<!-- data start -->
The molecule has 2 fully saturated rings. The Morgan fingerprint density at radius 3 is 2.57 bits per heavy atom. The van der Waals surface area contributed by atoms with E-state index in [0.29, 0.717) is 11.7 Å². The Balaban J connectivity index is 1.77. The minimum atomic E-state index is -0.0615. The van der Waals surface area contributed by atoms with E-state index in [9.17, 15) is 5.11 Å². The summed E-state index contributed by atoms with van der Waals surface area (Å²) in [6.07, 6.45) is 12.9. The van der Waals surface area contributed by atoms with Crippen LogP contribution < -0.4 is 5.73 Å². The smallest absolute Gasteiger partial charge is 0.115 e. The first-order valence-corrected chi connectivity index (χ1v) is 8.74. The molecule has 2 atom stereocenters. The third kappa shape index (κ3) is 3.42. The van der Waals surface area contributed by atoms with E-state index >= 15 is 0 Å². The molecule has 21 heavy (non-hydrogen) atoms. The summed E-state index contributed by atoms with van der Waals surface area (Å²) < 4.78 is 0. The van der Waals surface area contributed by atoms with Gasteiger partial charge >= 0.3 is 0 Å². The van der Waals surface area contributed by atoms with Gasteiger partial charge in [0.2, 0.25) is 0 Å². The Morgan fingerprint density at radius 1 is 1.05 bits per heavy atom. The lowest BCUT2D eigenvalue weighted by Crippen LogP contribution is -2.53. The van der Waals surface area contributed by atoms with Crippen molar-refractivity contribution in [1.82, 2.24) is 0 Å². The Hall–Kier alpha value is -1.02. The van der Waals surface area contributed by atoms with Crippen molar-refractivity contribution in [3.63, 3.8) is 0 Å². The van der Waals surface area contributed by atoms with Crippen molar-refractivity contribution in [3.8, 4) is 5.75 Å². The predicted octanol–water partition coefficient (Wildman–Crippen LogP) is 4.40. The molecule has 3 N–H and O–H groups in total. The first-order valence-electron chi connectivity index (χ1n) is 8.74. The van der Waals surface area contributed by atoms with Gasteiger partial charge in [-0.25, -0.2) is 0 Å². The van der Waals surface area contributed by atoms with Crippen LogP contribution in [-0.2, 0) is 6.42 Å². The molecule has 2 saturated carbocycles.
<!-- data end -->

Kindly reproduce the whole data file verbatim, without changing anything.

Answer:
The molecule has 2 fully saturated rings. The Morgan fingerprint density at radius 3 is 2.57 bits per heavy atom. The van der Waals surface area contributed by atoms with E-state index in [0.29, 0.717) is 11.7 Å². The Balaban J connectivity index is 1.77. The minimum atomic E-state index is -0.0615. The van der Waals surface area contributed by atoms with E-state index in [9.17, 15) is 5.11 Å². The summed E-state index contributed by atoms with van der Waals surface area (Å²) in [6.07, 6.45) is 12.9. The van der Waals surface area contributed by atoms with Crippen LogP contribution < -0.4 is 5.73 Å². The smallest absolute Gasteiger partial charge is 0.115 e. The first-order valence-corrected chi connectivity index (χ1v) is 8.74. The molecule has 2 atom stereocenters. The third kappa shape index (κ3) is 3.42. The van der Waals surface area contributed by atoms with E-state index >= 15 is 0 Å². The molecule has 21 heavy (non-hydrogen) atoms. The summed E-state index contributed by atoms with van der Waals surface area (Å²) < 4.78 is 0. The van der Waals surface area contributed by atoms with Gasteiger partial charge >= 0.3 is 0 Å². The van der Waals surface area contributed by atoms with Gasteiger partial charge in [0.2, 0.25) is 0 Å². The Morgan fingerprint density at radius 1 is 1.05 bits per heavy atom. The lowest BCUT2D eigenvalue weighted by Crippen LogP contribution is -2.53. The van der Waals surface area contributed by atoms with Crippen molar-refractivity contribution in [1.82, 2.24) is 0 Å². The Hall–Kier alpha value is -1.02. The van der Waals surface area contributed by atoms with Crippen molar-refractivity contribution in [3.63, 3.8) is 0 Å². The van der Waals surface area contributed by atoms with Crippen molar-refractivity contribution in [3.8, 4) is 5.75 Å². The predicted octanol–water partition coefficient (Wildman–Crippen LogP) is 4.40. The molecule has 3 N–H and O–H groups in total. The first-order valence-electron chi connectivity index (χ1n) is 8.74. The van der Waals surface area contributed by atoms with Gasteiger partial charge in [-0.25, -0.2) is 0 Å². The van der Waals surface area contributed by atoms with Crippen LogP contribution in [-0.2, 0) is 6.42 Å². The molecule has 2 saturated carbocycles.